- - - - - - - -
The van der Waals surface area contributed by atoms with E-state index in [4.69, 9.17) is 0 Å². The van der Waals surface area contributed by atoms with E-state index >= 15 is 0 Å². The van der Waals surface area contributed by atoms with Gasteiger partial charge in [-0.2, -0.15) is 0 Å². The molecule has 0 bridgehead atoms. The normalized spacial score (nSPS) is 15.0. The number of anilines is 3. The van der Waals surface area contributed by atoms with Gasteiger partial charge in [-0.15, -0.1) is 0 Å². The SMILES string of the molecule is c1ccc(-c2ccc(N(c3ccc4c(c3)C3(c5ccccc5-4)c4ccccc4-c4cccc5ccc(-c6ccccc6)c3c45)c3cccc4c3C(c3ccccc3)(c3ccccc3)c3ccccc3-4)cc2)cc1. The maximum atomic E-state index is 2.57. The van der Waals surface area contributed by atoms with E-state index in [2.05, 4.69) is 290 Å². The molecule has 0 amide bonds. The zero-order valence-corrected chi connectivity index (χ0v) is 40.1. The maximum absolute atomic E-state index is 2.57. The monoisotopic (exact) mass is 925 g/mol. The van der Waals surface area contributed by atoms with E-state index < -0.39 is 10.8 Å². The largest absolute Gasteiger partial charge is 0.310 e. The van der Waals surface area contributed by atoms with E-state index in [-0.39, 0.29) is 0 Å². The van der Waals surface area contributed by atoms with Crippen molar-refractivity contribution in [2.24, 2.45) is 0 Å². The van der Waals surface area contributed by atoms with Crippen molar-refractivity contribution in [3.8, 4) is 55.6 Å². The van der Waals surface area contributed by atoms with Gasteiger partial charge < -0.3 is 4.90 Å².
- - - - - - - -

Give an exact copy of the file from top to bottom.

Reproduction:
The van der Waals surface area contributed by atoms with E-state index in [4.69, 9.17) is 0 Å². The van der Waals surface area contributed by atoms with E-state index >= 15 is 0 Å². The van der Waals surface area contributed by atoms with Gasteiger partial charge in [-0.2, -0.15) is 0 Å². The molecule has 0 bridgehead atoms. The normalized spacial score (nSPS) is 15.0. The number of anilines is 3. The van der Waals surface area contributed by atoms with Gasteiger partial charge in [-0.15, -0.1) is 0 Å². The SMILES string of the molecule is c1ccc(-c2ccc(N(c3ccc4c(c3)C3(c5ccccc5-4)c4ccccc4-c4cccc5ccc(-c6ccccc6)c3c45)c3cccc4c3C(c3ccccc3)(c3ccccc3)c3ccccc3-4)cc2)cc1. The maximum atomic E-state index is 2.57. The van der Waals surface area contributed by atoms with E-state index in [2.05, 4.69) is 290 Å². The molecule has 0 amide bonds. The zero-order valence-corrected chi connectivity index (χ0v) is 40.1. The maximum absolute atomic E-state index is 2.57. The monoisotopic (exact) mass is 925 g/mol. The van der Waals surface area contributed by atoms with E-state index < -0.39 is 10.8 Å². The largest absolute Gasteiger partial charge is 0.310 e. The van der Waals surface area contributed by atoms with E-state index in [-0.39, 0.29) is 0 Å². The van der Waals surface area contributed by atoms with Crippen molar-refractivity contribution in [2.24, 2.45) is 0 Å². The van der Waals surface area contributed by atoms with Crippen molar-refractivity contribution in [3.8, 4) is 55.6 Å². The van der Waals surface area contributed by atoms with Gasteiger partial charge < -0.3 is 4.90 Å².